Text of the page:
Mountain View, CA
Born in Chandigarh, a union territory, Sabeer Bhatia is most popularly known as one of the co-founders of ‘Hotmail.com’. Bhatia grew up in a modest, middle-class family. His father was an army official while his mother worked for the Central Bank of India. Bhatia’s early schooling was split between Bishop Cotton’s School (Pune) and later at St. Joseph’s College (Bangalore). For his bachelor’s degree he attended the prestigious Birla Institute of Technology (BITS) at Pilani (Rajasthan), where he qualified for a transfer to California Institute of Technology. Impressively, this is perhaps one of the most competitive scholarships and Bhatia was the only applicant to attain a score of 62, in the entire world.
In 1988 Bhatia landed in the United States. At CalTech, Bhatia was surrounded by like-minded individuals. He has fond memories of how he was pushed to ‘develop the ability to think on [his] own’ and credits his success to the same. This freedom to think and be creative was new to Bhatia. Unlike the Indian education system, where knowledge is expected to be retained, American education is more about exploiting knowledge. Bhatia enjoyed this, so much so that he immediately pursued a master’s degree after his time at CalTech. He made the journey north to study electrical engineering at Stanford. It was here that he attended talks by Steve Jobs and Scott McNealy. Their stories, their vision, and their spirit encouraged Bhatia to reconsider his career path. So after concluding his master’s program, he joined Apple.
Bhatia realized in order to become a successful entrepreneur he needed to brush up his skills and gain experience. After a brief spell with Apple, he left to join a start-up called Firepower Systems. 2 tough years on the PC processor-making company found itself in tough spot. Bhatia found himself split between two choices – go back to school or start his own company. He enlisted the expertise of a friend, Jack Smith, to partner him in a new venture. Bhatia was fascinated by the internet and the scope it presented and in a textbook ‘lightbulb’ moment, the idea of creating a free-webmail service struck. After Smith came up with the idea on a rather normal drive home, Bhatia worked late into the night devising a business plan. The following morning, they started approaching venture capital firms for funding. After being rejected by 19 firms initially, the duo struck gold in their 20th meeting. Draper Fisher Jurvetson invested $300,00 for a 15% stake and on July 4th 1996, Hotmail.com went live. The name, rather fittingly, was derived from HTML – the language in which web-based coding occurs, and hence was written as ‘HoTMaiL’ in its early days.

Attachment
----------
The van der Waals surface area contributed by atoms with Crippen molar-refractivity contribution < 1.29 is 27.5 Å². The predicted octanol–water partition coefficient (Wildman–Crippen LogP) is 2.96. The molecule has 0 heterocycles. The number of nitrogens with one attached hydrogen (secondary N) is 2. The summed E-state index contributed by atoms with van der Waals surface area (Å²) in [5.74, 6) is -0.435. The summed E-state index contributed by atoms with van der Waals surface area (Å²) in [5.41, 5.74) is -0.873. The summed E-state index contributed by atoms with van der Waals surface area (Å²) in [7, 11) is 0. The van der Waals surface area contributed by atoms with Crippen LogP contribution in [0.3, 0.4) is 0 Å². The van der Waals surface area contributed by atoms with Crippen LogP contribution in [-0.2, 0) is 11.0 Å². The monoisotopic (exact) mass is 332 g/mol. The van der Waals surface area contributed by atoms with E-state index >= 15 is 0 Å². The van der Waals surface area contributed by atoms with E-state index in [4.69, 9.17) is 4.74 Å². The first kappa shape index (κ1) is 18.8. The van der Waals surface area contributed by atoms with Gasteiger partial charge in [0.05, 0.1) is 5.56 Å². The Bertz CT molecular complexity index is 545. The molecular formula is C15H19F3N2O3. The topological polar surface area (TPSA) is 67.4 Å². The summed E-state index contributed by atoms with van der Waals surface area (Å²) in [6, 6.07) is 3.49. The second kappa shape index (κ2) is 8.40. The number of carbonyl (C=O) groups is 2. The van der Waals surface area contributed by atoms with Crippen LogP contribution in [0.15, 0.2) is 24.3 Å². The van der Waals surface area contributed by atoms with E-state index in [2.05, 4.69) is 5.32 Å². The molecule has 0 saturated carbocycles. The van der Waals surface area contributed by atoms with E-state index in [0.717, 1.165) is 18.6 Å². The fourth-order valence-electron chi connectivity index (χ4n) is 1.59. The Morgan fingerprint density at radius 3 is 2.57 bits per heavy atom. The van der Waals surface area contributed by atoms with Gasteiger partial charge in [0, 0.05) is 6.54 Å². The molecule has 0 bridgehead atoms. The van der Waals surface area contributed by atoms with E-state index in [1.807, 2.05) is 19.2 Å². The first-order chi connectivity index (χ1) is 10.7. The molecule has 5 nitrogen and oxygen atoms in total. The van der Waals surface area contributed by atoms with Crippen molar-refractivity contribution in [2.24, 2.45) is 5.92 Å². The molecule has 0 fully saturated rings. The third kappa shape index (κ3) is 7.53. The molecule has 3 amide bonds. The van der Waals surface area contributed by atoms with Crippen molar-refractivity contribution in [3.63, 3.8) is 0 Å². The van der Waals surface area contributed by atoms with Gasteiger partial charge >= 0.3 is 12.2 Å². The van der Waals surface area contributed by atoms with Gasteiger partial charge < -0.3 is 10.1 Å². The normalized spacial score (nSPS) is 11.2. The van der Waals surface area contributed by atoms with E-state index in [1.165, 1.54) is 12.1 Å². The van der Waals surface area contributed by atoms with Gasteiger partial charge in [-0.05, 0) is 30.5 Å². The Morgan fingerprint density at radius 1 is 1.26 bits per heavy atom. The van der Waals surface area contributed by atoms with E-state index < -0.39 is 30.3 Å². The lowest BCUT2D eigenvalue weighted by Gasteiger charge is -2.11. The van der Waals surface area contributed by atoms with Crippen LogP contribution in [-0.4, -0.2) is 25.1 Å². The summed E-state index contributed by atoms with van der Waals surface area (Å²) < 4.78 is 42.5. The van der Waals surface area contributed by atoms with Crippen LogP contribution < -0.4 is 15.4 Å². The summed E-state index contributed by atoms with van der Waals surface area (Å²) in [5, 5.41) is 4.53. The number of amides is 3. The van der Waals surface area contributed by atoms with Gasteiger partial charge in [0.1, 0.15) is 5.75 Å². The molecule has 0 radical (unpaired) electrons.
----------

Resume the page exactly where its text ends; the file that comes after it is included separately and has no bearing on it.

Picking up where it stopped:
Even though Hotmail received tons of publicity in its first few months and subscribers grew from 100,000 to 5 million within a year, Bhatia recalls the immense amount of work that came with the success and the long 14-15 hour days. After the launch of RocketMail, Hotmail hit an all-time low. It struggled to make money, and with Microsoft eager to buy-out the founders, Bhatia and Smith had a tough decision to make. The first round of negotiations went on for a long two months but to no avail. Bhatia’s reputation of a tough negotiator began to gain much validity. To make matters more challenging, there were strong reports of Microsoft eyeing RocketMail as an alternative to Hotmail, but Bhatia persisted. After rejecting offers of $300 million and $350 million, it was on New Year’s eve of 1997 that Microsoft announced a formal takeover for $400 million.
Following a stint at Microsoft, Bhatia left to start and lead more companies. ‘Arzoo.com’, an e-commerce firm, providing technological solutions and support, was Bhatia’s idea of bringing a platform to the internet that would become the largest network of intellectual capital. Two years after retiring Arzoo, when the dot-com bubble burst, Bhatia relaunched it in 2003. This time as a travel portal. Next up was Sabsebolo, which is reported as being one of the largest free-conferencing service. AMP Technologies followed – an analytics tool for commercial real estate, before Bhatia ventured into the telecom industry. Jaxtr. a mobile application that allows users to send free messages on mobile, caught on big. This prompted him to launch a prepaid SIM for travelers. Originally, operational in 4 countries – the US, UK, Canada, and Mexico – it is now providing cheap and efficient service across the globe. Most recently, Bhatia forayed into the Indian real estate market. He envisions a ‘Silicon Valley 2.0’ and has partnered up with Parsvnath Developers to set up a knowledge city in Gujarat. The project will reportedly spread across 4,000 acres.
It is no surprise that Bhatia has received prestigious awards for his success. He was named ‘Entrepreneur of the Year 1997’ by Draper Fisher Jurvetson; MIT shortlisted him for the ‘TR 100’ award – given to 100 young innovators ‘who are expected to have the greatest impact on technology’; and in 2002, TIME named him one of the “people to watch” in international business. Bhatia may not be one of your textbooks CEOs who runs a multinational corporation. But he clearly personifies the saying, “some people are good at running empires, some are good at building them”.
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